Still, the Pentagon had resisted making the videos public, deeming them classified and exempt from disclosure. But it told a judge this month that officials were “engaged in high-level consultations regarding whether any portions can be declassified and publicly released” in response to The Times’s lawsuit. Under a court order, the government had a deadline of Tuesday to make a final determination.
The Times sued for a copy of the surveillance footage starting five minutes before the drone began tracking the white car to five minutes after the missile strike, which would amount to about eight hours. It is not clear what happened to the remaining footage, a question that may be the subject of further litigation.
The botched strike has helped spur a closer look at the military’s targeting rules and the adequacy of protections for civilians in war zones after two decades in which airstrikes from remote-operated drones became routine — leading to recurring incidents in which civilian bystanders are killed.
Credit…Jim Huylebroek for The New York Times
Under the law of war, it can be legal to carry out strikes that kill some civilians, as long as they were not the intended target and as long as the anticipated collateral damage is deemed to be necessary and proportionate to the military aim. But the Defense Department has long said that it tries to minimize civilian casualties.
Still, with United States ground forces no longer in theaters like Afghanistan and Somalia and drawing down from Syria and Iraq, strikes on traditional or “hot” battlefields may be less frequent compared with so-called over-the-horizon counterterrorism strikes in poorly governed places where there are no American troops to defend on the ground — but where good intelligence may be even harder to come by.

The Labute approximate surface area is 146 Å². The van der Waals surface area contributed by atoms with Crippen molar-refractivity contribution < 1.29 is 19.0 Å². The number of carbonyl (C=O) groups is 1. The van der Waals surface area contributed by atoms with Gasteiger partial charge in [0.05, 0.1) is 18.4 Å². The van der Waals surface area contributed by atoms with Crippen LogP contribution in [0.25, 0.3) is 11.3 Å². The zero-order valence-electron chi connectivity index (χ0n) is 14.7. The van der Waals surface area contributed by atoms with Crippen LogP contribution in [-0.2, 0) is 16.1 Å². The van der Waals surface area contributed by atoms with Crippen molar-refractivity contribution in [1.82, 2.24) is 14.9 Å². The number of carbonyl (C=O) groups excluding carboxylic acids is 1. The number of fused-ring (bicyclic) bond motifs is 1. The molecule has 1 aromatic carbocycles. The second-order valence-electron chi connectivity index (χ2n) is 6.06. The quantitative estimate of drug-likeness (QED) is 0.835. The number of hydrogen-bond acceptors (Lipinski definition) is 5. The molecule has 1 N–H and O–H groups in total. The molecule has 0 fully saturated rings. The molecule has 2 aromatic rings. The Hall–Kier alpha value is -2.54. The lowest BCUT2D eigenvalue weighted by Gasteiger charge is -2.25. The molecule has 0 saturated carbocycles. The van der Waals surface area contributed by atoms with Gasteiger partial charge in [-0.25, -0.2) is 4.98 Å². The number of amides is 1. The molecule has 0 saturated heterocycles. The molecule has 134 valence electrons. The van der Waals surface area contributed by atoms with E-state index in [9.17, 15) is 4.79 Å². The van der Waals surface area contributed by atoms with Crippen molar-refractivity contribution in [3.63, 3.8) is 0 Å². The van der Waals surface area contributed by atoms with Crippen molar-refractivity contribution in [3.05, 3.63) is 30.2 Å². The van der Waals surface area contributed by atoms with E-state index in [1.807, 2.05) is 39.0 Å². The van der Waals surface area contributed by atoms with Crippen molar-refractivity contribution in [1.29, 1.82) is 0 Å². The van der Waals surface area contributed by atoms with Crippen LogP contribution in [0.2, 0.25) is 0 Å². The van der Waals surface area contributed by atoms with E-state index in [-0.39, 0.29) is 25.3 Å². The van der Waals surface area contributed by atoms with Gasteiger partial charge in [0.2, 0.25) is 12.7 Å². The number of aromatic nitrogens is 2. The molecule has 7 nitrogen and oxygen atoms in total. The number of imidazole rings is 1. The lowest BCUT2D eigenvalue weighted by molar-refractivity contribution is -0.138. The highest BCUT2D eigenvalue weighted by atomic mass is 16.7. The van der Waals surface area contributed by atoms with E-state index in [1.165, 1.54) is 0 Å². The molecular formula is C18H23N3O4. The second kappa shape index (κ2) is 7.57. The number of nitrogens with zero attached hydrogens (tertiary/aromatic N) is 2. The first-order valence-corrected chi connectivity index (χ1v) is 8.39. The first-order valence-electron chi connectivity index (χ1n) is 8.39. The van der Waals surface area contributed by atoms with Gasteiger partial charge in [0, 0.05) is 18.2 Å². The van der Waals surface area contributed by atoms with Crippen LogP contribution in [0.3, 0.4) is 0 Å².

The Biden administration has also been working on a new policy governing drone warfare away from traditional battlefields. That process was meant to last only a few months, but after a year of drafts, deliberations and high-level meetings, it remains uncompleted.
The U.S. government has offered to resettle the relatives of the victims — and employees of the aid organization — and to make unspecified condolence payments to the families, Ms. Shamsi said, but they have received no compensation and are instead focused on leaving Afghanistan.
“We aren’t even discussing compensation because our clients’ safety comes first,” she said.
Ainara Tiefenthäler contributed reporting. https://www.nytimes.com/2022/01/19/us/politics/afghanistan-drone-strike-video.html/